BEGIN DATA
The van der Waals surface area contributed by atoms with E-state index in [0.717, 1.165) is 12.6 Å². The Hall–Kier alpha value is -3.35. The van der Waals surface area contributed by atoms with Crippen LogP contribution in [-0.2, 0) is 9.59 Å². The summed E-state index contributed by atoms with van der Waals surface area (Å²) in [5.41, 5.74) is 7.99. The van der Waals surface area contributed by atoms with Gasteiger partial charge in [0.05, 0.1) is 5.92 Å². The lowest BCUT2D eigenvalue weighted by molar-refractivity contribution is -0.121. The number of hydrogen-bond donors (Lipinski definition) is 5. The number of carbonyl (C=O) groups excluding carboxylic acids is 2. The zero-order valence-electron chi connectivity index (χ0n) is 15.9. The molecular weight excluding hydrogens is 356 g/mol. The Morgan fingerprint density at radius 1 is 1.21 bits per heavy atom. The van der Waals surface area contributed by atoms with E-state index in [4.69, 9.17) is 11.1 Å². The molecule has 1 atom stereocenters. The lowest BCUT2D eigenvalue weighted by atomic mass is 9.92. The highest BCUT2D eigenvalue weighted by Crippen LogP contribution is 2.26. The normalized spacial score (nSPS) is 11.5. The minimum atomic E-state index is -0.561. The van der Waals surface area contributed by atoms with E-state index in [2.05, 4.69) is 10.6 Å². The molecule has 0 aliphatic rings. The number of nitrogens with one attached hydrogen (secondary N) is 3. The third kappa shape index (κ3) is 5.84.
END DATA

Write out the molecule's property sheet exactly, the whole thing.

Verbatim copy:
The van der Waals surface area contributed by atoms with E-state index in [0.717, 1.165) is 12.6 Å². The Hall–Kier alpha value is -3.35. The van der Waals surface area contributed by atoms with Crippen LogP contribution in [-0.2, 0) is 9.59 Å². The summed E-state index contributed by atoms with van der Waals surface area (Å²) in [5.41, 5.74) is 7.99. The van der Waals surface area contributed by atoms with Gasteiger partial charge in [0.05, 0.1) is 5.92 Å². The lowest BCUT2D eigenvalue weighted by molar-refractivity contribution is -0.121. The number of hydrogen-bond donors (Lipinski definition) is 5. The number of carbonyl (C=O) groups excluding carboxylic acids is 2. The zero-order valence-electron chi connectivity index (χ0n) is 15.9. The molecular weight excluding hydrogens is 356 g/mol. The Morgan fingerprint density at radius 1 is 1.21 bits per heavy atom. The van der Waals surface area contributed by atoms with E-state index in [4.69, 9.17) is 11.1 Å². The molecule has 1 atom stereocenters. The lowest BCUT2D eigenvalue weighted by atomic mass is 9.92. The highest BCUT2D eigenvalue weighted by Crippen LogP contribution is 2.26. The normalized spacial score (nSPS) is 11.5. The minimum atomic E-state index is -0.561. The van der Waals surface area contributed by atoms with E-state index in [2.05, 4.69) is 10.6 Å². The molecule has 0 aliphatic rings. The number of nitrogens with one attached hydrogen (secondary N) is 3. The third kappa shape index (κ3) is 5.84.